Publication Title: Kennewick Courier, The
Source: Chronicling America [US Library of Congress]
Country/State of Publication: Washington, United States
Page 4 [Newspaper Page] — The Kennewick courier. — 22 September 1905

COLE'S ORIGINAL 110T BLAST STOVES Cuts the Fuel Bill In Half For Soft Coal, Lignite or Hard Coal As you "know fully one-half the carbon available for heat in soft coal is gas, the entire gas supply .used for fuel and illumination in many cities and towns being made from common soft coal. The 'Ordinary stove in burning soft coal allows this gas halt of the fuel to pass up the chimney uuburned, thus wasting it as a heat producer. Cole's Original Hot Blast Stove, bv means of the patented Hot Blast draft and other patented features, distills this gas from the upper surface of the coal, utilizing it as a heat producer along with the fixed carbon or coke in the coal, thus burning all the coal. This is whv gj Cole's Original Saves the Dollars and makes a ton of common 33.00 soft coal of 1 IH/licE-SO $9.00 worth of hard coal. ! IpyftyYour old stove and imitation Hot Blast ore not air tight, ' do not save the escaping gases and do not give you a warm house at night. You cannot afford to say ...

Publication Title: Kennewick Courier, The
Source: Chronicling America [US Library of Congress]
Country/State of Publication: Washington, United States
Page 5 [Newspaper Page] — The Kennewick courier. — 22 September 1905

the local field "American Gentlemen," the correct shoe for inen. $3.50 at Ashbaugh's. Ml*. I* E* Johnson came over from W»it» bur ß Saturday evening to visit her husband and other friends for a few days. \V. Cumming, a detective of the N. p secret service has been iu town on business for a couple of days. ilVater ia raising in the Yakima river 'rbe scarcity of water for the irrigation systems up the valley has been relieved The raise has been about eight inches recently. flood advice to women. Ii you want I beautiful complexion, clear skin, bright eyes, red lips, good health, take Hollister's Rocky Mountain Tea There jg nothing like it. 35 cents, Tea or Tablets. Columbia Pharmacy. Mr. and Mrs. Seward Frank of Hart well, Nebr., who have been visiting with Rev. Dry and family for the past week, will return home tomorrow. They have been looking up the conn try in the Yakima valley and are well suited. E. Neihoff of Tacoma, has been here for some days Investigating the poss ibilities of...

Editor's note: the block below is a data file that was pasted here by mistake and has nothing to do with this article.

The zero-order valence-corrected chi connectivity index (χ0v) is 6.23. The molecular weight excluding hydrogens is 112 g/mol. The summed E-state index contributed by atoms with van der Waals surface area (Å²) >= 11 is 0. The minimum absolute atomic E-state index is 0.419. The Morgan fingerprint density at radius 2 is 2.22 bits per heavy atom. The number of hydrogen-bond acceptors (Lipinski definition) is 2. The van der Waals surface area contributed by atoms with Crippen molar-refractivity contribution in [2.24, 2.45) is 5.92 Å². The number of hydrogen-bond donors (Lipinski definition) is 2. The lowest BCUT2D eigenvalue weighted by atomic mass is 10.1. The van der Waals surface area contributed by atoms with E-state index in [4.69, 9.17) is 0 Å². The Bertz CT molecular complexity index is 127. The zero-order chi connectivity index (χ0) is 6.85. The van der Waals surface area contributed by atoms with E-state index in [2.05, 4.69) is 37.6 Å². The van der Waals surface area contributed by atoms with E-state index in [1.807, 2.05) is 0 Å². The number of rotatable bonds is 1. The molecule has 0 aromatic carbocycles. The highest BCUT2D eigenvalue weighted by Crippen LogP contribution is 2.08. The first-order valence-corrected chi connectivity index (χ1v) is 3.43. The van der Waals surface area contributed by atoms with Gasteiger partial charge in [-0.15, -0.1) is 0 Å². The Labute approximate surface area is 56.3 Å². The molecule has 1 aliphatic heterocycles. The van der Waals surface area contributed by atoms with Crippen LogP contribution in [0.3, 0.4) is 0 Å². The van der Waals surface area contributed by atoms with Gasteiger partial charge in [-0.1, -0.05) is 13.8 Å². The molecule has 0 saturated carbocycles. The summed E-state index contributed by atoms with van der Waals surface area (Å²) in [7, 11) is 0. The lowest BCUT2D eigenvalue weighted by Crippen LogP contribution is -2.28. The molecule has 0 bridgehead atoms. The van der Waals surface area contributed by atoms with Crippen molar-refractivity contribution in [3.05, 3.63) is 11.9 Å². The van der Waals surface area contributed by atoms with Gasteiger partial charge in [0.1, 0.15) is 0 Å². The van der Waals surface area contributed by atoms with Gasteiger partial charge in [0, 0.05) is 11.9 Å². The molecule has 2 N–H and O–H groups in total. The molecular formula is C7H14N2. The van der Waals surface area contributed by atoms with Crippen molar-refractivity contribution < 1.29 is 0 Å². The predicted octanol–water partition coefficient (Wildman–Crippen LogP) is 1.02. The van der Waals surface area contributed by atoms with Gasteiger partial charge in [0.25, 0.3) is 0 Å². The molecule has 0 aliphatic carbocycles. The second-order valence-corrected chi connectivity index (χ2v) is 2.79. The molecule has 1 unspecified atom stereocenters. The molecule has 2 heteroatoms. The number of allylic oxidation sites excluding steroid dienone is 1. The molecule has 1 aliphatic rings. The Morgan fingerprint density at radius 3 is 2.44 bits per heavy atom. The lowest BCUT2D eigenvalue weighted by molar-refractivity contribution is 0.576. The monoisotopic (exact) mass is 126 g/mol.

Publication Title: Kennewick Courier, The
Source: Chronicling America [US Library of Congress]
Country/State of Publication: Washington, United States
Page 6 [Newspaper Page] — The Kennewick courier. — 22 September 1905

RAVAGING TARTARS SITUATION THROUGBOT CAUCASUS CONTINUES TO GROW WORSE. Five Thousand Killed During Past Week —TPoopers Are So Badly Scared They Refuse to Leave Head quarters —Rioters Burned Oil Tow ers—Losses Amount to Millions. Baku, Sept. 19.—The situation throughout the Caucasus continues to grow worse and the authorities are unable to do anything toward check ing the Tartars, who continue to rav age the countryside without regard to station. The troops are so badly scared by the rioters that they refuse to leave their headquarters and con tent themselves with firing a few shots at long range at small bodies of armed Tartars, who occasionally ap proach the barracks. During the past 24 hours armed bodies of Tartars have attacked and burned oil towers in the district and at the present time few remain standing. No one can estimate the loss, which will run into the millions. An esti mate of killed during the past week by Tartars is 5000, many women and children. According to telegra...